In the 90s, there was a huge spate of revived cartoon properties, from He-Man to G.I. Joe and back, and none was more welcome to me than Battle Of The Planets. During a recent M.S.P., we checked out the first trade, which reminded me of my favorite member of G-Force, Jason (aka G-2) and his solo adventure. We open with a devastated Jason opening a mysterious parcel, one that makes him collapse to the floor in disbelief. “It’s believed that every man has his own hell,” he voice-overs. “This, without a doubt, is mine.” Cue the flashback…
Jason heads into Utoland (BoTP takes place circa Next Sunday, AD, you may recall), where his Uncle Silvio runs a family business. Given that Jason’s birth family are a Sicilian quasi-crime family, things get visually interesting quickly…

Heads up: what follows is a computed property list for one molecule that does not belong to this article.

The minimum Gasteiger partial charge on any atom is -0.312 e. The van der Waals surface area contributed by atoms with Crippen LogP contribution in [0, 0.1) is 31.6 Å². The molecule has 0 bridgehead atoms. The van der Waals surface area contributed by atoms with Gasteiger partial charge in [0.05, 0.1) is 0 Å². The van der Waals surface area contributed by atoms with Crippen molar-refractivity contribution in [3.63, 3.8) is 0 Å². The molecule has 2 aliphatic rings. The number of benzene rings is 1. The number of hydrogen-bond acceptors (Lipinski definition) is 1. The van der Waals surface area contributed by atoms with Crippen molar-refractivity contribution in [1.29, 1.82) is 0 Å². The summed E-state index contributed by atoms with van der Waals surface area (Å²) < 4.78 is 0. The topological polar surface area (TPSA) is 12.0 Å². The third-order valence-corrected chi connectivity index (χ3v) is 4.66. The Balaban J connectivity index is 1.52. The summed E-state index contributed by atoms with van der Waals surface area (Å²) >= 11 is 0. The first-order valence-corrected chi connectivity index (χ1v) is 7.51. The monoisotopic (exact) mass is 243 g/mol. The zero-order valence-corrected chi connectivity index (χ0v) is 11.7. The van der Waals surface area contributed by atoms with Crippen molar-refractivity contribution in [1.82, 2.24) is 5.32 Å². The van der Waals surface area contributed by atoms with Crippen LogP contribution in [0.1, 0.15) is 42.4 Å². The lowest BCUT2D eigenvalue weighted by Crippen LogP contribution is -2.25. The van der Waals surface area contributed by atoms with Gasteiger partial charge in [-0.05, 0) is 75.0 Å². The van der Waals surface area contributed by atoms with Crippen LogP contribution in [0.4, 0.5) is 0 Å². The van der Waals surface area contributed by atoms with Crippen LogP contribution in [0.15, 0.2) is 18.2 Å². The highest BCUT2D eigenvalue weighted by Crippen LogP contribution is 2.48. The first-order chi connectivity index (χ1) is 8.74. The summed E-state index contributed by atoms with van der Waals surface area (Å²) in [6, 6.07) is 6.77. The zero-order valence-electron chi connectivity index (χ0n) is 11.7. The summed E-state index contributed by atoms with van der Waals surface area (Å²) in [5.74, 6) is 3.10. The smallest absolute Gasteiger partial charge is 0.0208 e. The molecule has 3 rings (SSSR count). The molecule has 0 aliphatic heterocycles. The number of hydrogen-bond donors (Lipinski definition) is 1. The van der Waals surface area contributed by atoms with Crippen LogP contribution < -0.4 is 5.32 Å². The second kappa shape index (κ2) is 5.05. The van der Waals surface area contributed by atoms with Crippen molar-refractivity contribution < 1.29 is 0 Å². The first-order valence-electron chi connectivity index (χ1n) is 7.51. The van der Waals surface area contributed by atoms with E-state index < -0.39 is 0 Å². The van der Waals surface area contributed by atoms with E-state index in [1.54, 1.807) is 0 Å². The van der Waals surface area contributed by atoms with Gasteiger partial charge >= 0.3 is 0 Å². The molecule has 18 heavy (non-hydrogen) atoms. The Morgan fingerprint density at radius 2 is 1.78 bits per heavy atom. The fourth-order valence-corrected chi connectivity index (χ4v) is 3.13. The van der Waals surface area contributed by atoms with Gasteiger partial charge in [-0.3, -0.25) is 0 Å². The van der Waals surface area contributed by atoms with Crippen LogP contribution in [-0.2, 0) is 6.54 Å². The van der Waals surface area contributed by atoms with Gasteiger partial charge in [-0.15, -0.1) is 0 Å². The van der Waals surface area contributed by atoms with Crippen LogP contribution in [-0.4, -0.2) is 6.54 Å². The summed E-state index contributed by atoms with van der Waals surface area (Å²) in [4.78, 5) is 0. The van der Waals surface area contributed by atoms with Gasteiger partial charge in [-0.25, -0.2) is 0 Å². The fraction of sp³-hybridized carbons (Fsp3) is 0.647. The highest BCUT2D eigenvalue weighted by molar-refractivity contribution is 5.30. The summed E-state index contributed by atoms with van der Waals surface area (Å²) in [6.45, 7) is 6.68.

There’s a weird dichotomy in this issue, as the art style is based on the cartoon, which kids of my age remember in its sanitized all-ages American state, but the use of cheesecake is rampant throughout the book. Not off-putting (unless you really hate cheesecake, I suppose) but certainly a little dissonant for me. In any case, Jason hasn’t come to Uncle Silvio to chat, but to call in the old man’s connections to assist with a personal mission…
Of course, Alex Ross and the creative team were big fans of BOTH versions of the cartoon, as shown in Jason’s alias (Joe Asakura is his name in the original Japanese Gatchaman.) His new boss is a legendary arms-dealer and shadowy underworld type, known for his connections to the Assassin’s Guild, a man who has a LOT of enemies. Things quickly escalate, and Jason is forced to use his considerable driving skills to save the boss’ bacon…